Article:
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Indian Agriculture minister challenges cotton export ban

Updated: 2012-3-9 Source: Reuters

Agriculture minister Sharad Pawar called for the lifting of a "highly objectionable" ban on cotton exports on Tuesday, less than 24 hours after it was announced and sparked a sharp rally on global cotton markets.

U.S. cotton futures raced to end limit up on Monday after India said it had stopped exports with immediate effect to ensure supplies for domestic mills, fuelling speculation that main consumer China would have to turn to other sources.

Global prices eased, however, after Farm Minister Sharad Pawar's comments, with the benchmark May U.S. futures contract maintaining gains of just over one percent.

"I was kept in the dark on the issue and have requested the prime minister for revocation of the ban," Pawar told reporters. "Our production is higher this year and farmers are complaining of falling prices."

A government panel will discuss the ban on Friday, the textile secretary said.

Pawar is a pivotal ally of the ruling Congress party which is currently facing a disastrous result in local elections in several states as its coalition government struggles to pursue reforms that could shore up economic growth.

He is also a staunch supporter of farmers -- one of the biggest voting blocks in India -- and often holds the trump card in government decisions. Pawar pushed through several export deals for staple foods last year.

On Tuesday, the benchmark May cotton contract on ICE Futures U.S. exchange was up 1.53 percent to 93.64 cents a pound, down from the day's high of 94.24 cents. The contract is at its strongest level since mid-February.

The exchange said it would raise margin requirements to trade cotton futures by more than 76 percent after the Indian ban.

A swift revocation of the ban is likely to have more impact on India's already shaky reputation as a reliable supplier of commodities than on global supply and demand.

"We have lost face in the international community as of now, and if (the ban is lifted), this will be a face saver and stop further damage," said Nayan Mirani, vice-president of the Cotton Association of India, which represents traders and exporters.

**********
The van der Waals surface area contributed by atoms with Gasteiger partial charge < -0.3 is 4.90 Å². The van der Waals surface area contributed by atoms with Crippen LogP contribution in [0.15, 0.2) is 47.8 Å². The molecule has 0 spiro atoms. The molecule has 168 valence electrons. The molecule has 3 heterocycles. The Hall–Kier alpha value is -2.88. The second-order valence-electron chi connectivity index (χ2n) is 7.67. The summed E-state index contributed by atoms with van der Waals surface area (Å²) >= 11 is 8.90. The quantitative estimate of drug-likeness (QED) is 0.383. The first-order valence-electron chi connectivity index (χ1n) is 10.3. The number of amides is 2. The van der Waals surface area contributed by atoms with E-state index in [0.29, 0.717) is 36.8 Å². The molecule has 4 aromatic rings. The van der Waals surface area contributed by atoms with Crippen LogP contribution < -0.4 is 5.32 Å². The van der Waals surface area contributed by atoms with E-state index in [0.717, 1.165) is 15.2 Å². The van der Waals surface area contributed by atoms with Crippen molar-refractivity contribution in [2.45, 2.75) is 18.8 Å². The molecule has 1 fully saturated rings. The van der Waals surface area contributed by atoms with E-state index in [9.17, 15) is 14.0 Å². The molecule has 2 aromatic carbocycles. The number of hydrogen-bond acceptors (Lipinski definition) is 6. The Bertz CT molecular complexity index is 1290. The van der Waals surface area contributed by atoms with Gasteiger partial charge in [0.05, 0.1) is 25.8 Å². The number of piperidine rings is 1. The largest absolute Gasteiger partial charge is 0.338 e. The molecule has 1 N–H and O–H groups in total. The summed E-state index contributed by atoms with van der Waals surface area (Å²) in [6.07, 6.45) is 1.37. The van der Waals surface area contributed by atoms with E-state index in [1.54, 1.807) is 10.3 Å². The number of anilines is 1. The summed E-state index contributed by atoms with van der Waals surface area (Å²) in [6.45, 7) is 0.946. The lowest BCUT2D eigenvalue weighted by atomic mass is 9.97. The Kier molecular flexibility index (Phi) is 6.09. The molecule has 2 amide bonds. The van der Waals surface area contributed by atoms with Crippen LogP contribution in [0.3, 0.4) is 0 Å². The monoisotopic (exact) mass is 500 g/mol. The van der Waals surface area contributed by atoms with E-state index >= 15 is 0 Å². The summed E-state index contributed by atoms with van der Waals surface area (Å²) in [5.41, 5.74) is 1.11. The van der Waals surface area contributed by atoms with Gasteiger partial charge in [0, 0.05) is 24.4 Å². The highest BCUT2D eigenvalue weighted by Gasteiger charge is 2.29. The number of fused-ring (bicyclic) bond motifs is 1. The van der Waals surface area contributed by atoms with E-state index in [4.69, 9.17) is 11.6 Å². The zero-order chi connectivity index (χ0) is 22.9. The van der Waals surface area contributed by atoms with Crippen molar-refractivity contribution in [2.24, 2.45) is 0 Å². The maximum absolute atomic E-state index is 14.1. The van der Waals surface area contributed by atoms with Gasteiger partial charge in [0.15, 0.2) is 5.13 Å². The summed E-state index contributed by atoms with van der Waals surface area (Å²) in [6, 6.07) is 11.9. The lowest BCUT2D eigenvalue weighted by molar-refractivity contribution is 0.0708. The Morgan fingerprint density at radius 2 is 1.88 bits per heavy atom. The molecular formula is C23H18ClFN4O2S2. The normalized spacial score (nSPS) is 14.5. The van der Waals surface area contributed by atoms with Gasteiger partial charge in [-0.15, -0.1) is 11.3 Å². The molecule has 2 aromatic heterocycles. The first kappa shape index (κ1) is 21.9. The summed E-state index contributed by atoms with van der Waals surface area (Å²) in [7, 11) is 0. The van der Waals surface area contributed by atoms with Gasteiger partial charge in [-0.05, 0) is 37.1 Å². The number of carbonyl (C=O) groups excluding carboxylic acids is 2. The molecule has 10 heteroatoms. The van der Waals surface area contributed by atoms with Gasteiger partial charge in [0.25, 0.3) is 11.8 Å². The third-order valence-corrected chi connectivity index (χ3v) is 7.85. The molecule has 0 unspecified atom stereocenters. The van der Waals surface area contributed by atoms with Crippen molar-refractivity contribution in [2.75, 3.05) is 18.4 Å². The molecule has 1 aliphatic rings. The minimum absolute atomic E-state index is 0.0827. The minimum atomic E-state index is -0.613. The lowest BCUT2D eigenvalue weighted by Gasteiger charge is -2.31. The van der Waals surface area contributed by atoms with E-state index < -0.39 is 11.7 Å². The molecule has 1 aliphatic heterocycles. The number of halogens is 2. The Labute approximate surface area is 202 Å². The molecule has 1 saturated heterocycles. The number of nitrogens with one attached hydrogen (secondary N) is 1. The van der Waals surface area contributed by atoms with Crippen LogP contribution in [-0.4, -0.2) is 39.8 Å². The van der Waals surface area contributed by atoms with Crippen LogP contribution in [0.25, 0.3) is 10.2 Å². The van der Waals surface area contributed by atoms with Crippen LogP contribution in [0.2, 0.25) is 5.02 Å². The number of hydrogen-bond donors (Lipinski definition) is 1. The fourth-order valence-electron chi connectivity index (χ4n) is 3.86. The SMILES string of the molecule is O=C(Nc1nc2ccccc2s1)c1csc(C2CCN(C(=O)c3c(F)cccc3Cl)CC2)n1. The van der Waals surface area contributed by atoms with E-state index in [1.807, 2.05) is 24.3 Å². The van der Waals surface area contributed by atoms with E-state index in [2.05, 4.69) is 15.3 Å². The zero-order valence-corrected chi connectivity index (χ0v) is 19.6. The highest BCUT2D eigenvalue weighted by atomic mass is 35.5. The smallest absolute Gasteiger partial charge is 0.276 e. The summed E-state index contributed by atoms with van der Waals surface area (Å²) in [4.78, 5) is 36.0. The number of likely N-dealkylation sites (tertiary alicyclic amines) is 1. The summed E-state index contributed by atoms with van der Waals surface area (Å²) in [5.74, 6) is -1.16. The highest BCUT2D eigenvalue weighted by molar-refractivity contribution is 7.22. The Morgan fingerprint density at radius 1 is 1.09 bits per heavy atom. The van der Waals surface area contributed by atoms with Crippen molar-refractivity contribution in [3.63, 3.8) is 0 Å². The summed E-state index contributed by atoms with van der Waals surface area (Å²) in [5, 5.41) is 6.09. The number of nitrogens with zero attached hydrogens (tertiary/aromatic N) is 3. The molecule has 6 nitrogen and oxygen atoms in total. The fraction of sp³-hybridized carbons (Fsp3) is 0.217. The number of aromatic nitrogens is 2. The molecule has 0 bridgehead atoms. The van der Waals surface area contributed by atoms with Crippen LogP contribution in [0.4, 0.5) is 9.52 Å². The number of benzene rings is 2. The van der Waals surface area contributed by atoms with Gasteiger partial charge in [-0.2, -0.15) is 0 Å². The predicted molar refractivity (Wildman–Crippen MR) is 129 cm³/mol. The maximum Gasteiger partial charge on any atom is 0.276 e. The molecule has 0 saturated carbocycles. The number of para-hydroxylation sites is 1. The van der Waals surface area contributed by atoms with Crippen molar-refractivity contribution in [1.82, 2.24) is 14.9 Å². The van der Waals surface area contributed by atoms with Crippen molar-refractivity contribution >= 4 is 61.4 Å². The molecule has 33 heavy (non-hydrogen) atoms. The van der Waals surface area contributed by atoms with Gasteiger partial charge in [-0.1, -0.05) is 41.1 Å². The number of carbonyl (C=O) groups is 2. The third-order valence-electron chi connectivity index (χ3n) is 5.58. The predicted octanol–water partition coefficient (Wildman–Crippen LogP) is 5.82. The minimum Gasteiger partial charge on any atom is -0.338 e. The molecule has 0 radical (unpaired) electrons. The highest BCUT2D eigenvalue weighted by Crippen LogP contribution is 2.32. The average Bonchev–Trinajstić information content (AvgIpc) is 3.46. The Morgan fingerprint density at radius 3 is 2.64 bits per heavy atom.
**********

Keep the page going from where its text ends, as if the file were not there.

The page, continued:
Government delays in deciding on grains and sugar exports have left traders facing falling global prices while its fickle policy on cotton exports had last year hurt its role as a steady supplier.

Other key exporters such as Australia and the United States were expected to benefit from India's surprise ban, but with more cotton coming onto the market, prices are unlikely to rally to all-time highs as they did last year.

"There is quite strong production coming from many countries," said Paul Morris, executive director of the Australian Bureau of Agricultural and Resource Economics and Sciences (ABARES).

"I think there will still be downward pressure on prices despite India not being around."


Cotton ended 2011 as the worst-performing commodity of the year, falling 37 percent from 2010 as record prices boosted output and decimated demand, while a shaky global economy scared off investors.

If India's ban persists, major cotton exporter Australia is poised to benefit the most. Exports are expected to soar 89 percent in 2011/12 to a record 955,000 tonnes, rising to 1.1 million tonnes in 2012/13, ABARES said.

"It's an opportunity to build on overseas markets" said Australian Farm Minister Joe Ludwig.

India, the world's second-largest cotton producer, has already exported 9.4 million bales -- higher than the projected 8.4 million bales quota the government set in January, because of strong demand from China.

This led India's Directorate General of Foreign Trade to ban shipments to ensure steady supplies for the local textile industry, the country's largest employer after agriculture and which accounts for some 4 percent of GDP.

"Government action was necessary to protect the industry," said D.K. Nair, secretary of the Confederation of Indian Textile Industries Association.

"Right now there is no supply problem ... the figures show this could happen in two to three months," he added.

India's cotton output is expected to hit a record high of 34.1 million bales of 170 kg each in 2011/12.

Most of India's cotton exports are shipped to China, and traders said Chinese buyers might turn to suppliers cheaper than the United States, India's top rival and the largest exporter of the fibre.

"Indian cotton is the cheapest. The ban could shift Chinese buyers to Brazil or African cotton," said Guo Rongmin, general manager with Beijing Cotton Outlook Consulting Co. Ltd.

He said only about 300,000 tonnes of cotton ordered by Chinese buyers had not been shipped out. China had planned to buy 1.3 million tonnes from India in the year from September.

China also has plenty of cotton stocks: the China National Cotton Reserves Corp. research centre forecast stocks to double to 5.28 million tonnes in 2011/12 from a year earlier.

China's cotton production is also estimated to rise 21 percent on the year while consumption is seen declining some 6 percent.

Globally, cotton production is expected to exceed consumption this year and again in 2012/13 despite low prices, according to the International Cotton Advisory Committee.